About FOOTPRINTS IN THE BAJRA (Cedar Books, New Delhi); By Nabina Das

"Fittingly for a poet, Nabina’s novel also has a strong lyrical core. 'Footprints in the Bajra' takes the homely image of the millet field as its central metaphor. ... But the novel is less a thriller about guerrilla action than a subtly colored character study of a fascinating group of individuals who intersect at various points in their lives ..." -- DEBRA CASTILLO, author, editor and distinguished professor (Cornell University, April 17, 2010).

Footprints in the Bajra is a serious book that moves at a smart uncontrived pace. It voices deep concerns about how and why the deprived and the marginalized in certain parts of our country join the Maoist ranks; how they adopt desperate and often terrible measures to wrench justice and to make their voices heard... a confident debut novel, a good read, which will leave you with plenty to mull over. -- PRITI AISOLA, author (See Paris for Me, Penguin-India, 2009) in DANSE MACABRE XXXIV.

In her debut novel, Nabina Das writes about an India where social divides stand taller than multistoried shopping malls. Footprints in the Bajra, inspired by what she saw while touring the interiors of Bihar as part of a travelling theatre group, inquires into why the Maoists have an influence over a large section of Indian society. Das talked to Uttara Choudhury in New York about her book, and its protagonist Muskaan -- DAILY NEWS AND ANALYSIS, Mumbai, March 28, 2010.


"The interspersion of references from both the West and India do not clash. Shakespeare and Lazarus as reference points are brought in with ease, as also Valmiki and Goddess Chhinnamasta, and nothing jars ... The language is poetic and creates visual images of beauty and ugliness side by side." -- ABHA IYENGAR, poet (Yearnings: Serene Woods, 2010) and fiction writer in MUSE INDIA, May-Jun 2010

Shwetank Dubey says Nabina Das ably recreates the milieu of Maoist-infested regions of India -- Nabina Das has chosen the first person account of narrating a story from the main characters of the novel, Nora the sheherwali (urban dweller), Muskaan the rebel, Suryakant Sahay the crafty clandestine planner and Avadhut the frontrunner of all the operations... the book deals with something that no urban resident is bound to know on his own — the life and times of people living in Maoist infested areas and why do they give in to the temptation provided by the Red Brigade. -- PIONEER newspaper, April 25, 2010.
'"If you misrepresent them, they'll abduct and kill you," says Muskaan, our hostess'... goes the first line with which Nabina Das settles everything about her novel -- style, subject and pace... Excellent plotline. Wonderful detail. A beautifully crafted book. -- Karunamay Sinha; THE STATESMAN, Sunday supplement "8th Day", May 16, 2010.

"This is bitter-sweet, if a rather longish tale of a modern-day Maoist revolution and the seeds of destruction and betrayal that lie embedded in it." -- Business World, May 17, 2010

Tuesday, January 5, 2010

Innuendo in the Cinema Theatre - Prakriti Foundation poetry win

This is like flashback. Going back to recount something from 2009. And a good thing that brought my 2009 to a enthusiastic close. My poem "Innuendo in the Cinema Theatre" won the 2nd prize for the 2009 Prakriti Foundation open contest. Prakriti Foundation, Chennai, is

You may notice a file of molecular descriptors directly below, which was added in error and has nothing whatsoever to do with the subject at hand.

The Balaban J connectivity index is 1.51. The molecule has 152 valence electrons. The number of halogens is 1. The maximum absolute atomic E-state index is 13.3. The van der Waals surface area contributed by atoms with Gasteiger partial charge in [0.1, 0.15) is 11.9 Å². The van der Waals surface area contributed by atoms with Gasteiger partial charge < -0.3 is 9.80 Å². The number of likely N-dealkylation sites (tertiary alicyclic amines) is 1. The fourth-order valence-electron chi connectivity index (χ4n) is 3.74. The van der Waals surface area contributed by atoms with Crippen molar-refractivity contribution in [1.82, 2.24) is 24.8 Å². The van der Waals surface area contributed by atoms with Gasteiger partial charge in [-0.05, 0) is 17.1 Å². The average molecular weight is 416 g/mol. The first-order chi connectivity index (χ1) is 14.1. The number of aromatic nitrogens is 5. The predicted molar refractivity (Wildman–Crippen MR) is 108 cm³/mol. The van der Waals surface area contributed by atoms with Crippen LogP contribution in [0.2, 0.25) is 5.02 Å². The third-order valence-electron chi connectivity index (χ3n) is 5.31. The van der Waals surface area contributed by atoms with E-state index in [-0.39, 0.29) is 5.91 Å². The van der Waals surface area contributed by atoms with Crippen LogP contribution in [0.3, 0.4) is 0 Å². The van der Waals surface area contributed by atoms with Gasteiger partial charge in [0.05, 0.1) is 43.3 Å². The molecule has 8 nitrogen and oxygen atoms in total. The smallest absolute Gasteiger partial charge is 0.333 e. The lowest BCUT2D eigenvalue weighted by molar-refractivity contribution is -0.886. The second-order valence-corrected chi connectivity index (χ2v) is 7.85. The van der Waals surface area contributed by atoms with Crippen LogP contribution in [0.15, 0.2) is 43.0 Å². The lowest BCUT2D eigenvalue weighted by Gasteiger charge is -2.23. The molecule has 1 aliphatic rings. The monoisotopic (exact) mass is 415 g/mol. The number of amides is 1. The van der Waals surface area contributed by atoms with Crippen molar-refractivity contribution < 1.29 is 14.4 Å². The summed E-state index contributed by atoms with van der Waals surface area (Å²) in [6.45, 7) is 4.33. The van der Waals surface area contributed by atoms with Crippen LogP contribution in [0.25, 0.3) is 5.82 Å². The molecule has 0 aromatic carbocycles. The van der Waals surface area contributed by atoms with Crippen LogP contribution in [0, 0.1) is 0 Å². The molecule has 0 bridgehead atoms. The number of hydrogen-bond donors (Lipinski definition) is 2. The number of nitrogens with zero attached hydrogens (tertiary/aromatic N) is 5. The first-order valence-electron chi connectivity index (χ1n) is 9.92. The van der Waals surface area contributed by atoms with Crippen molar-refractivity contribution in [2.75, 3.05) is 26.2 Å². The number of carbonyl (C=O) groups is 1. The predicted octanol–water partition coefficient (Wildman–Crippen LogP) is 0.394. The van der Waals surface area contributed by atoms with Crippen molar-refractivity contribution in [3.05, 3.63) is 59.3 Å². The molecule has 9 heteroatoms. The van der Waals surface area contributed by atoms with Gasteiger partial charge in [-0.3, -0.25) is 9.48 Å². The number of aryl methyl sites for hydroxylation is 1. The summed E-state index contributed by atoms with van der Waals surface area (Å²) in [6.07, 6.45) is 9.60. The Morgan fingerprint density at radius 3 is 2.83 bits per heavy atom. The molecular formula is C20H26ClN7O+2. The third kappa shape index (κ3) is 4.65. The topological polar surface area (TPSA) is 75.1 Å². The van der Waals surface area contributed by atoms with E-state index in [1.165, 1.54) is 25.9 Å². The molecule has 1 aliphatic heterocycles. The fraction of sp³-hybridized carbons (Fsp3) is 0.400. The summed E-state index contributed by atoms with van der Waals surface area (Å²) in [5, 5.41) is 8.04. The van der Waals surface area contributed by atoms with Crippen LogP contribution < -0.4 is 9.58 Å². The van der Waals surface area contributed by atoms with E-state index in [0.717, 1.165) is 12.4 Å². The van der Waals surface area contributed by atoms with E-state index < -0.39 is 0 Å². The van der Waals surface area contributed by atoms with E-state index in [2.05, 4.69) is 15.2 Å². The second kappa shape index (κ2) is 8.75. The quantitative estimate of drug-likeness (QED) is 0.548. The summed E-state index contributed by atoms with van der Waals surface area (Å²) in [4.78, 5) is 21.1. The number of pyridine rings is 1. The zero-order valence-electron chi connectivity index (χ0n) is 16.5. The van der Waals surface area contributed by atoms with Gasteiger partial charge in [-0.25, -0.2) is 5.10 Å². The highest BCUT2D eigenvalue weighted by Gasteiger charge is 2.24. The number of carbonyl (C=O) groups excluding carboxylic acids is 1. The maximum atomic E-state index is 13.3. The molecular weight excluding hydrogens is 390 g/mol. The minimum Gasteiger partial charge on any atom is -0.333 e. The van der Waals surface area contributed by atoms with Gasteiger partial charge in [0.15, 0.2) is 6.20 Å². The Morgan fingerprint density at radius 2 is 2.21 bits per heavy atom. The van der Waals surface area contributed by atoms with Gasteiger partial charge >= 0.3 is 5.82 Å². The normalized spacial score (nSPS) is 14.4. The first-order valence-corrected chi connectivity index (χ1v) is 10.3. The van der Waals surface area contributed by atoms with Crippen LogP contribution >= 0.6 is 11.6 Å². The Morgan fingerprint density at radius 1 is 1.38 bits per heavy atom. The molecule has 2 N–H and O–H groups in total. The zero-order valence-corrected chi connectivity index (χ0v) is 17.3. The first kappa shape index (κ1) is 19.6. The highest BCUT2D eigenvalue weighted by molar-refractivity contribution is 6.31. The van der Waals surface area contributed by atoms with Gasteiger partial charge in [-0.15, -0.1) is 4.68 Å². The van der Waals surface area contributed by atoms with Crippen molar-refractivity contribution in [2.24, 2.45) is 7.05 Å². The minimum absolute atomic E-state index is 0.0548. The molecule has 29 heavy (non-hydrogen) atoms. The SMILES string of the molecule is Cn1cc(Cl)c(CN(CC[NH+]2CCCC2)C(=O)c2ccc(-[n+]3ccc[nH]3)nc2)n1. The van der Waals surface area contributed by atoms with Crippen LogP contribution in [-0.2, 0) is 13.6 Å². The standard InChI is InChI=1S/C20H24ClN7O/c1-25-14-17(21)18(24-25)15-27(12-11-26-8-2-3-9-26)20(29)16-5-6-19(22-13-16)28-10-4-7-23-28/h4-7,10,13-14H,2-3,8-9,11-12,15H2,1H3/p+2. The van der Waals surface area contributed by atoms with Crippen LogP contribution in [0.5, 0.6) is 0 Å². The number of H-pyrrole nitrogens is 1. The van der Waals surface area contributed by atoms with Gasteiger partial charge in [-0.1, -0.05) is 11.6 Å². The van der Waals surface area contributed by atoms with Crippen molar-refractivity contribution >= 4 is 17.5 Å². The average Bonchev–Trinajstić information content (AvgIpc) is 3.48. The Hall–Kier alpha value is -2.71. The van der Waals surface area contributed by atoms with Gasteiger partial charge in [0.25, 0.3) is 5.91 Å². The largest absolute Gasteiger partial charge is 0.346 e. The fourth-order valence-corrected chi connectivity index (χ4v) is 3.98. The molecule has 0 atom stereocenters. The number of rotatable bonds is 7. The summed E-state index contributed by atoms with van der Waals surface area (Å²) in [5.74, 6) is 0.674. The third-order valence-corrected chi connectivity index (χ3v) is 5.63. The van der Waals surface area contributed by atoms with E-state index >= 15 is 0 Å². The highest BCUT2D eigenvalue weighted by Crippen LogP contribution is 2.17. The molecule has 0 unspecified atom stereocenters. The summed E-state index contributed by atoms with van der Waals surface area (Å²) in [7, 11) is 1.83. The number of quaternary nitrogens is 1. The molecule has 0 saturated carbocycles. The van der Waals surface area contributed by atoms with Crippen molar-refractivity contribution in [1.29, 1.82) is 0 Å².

"interested in hearing the many voices of interest that make up the diverse culture of India. The foundation wishes to share information and wisdom that many of the giant scholars of India and abroad have to give us"...

The contest was part of its Poetry with Prakriti program. You can read all the three winners here.

My poem is pasted below:

"Innuendo in the Cinema Theatre"

For Robert Hass

This a story of two opponents

who face each other, count

silence with just an ‘ahem’.

One guesses very well

something hanky panky

went on indoors, curtained;

while the sheepish other

is embarrassed but sure that

his mate of henna beard

has cheated behind his back.

They believe, she can see,

love and kingdom is a game.

The trot of the horses and

the thundering canons are

only a few of the things

that make her chest rise

higher than the hillside on

the tremulous silver screen.

With this scene where

Satyajit Ray’s chess player

is caught unbuttoned

after returning back to

the game from a quick

love tiff with his silly wife,

the girl knows there will

never be such parables

for her even in the twilight.

In the story, trumpets play

in technicolour hands

hundred horns hoot away.

The magnificent blare

ascertains someone has

cheated and yet, has won.

Men and parodied mules,

women fleeing with babies,

roll like a carriage song.

It remains unclear who

will blink first to disentangle

overtures with their hands.

The script is in a language

she speaks but is remote

for an innuendo in her heart.

Elephants in gold brocades,

climactic chatter, tingly rosewater,

turn her lips butterfly wings

because she will see them

again and again on a screen

of her unbridled dreams.

Lastly, the soldiers march

in and the players stare:

two split fish stranded

unable to remember any

moments of lovemaking

or cheating on a pawn.

They half-rise, she waits.

Her lover leaves through

a door he takes with him:

like shadows mingling dark,

countries drawn in lines,

the two separate.

I wrote to Robert Hass in utmost excitement through his poet wife Brenda Hillman and this is what he wrote back after seeing my poem (my dedication refers to Hass' poem "Heroic Simile"):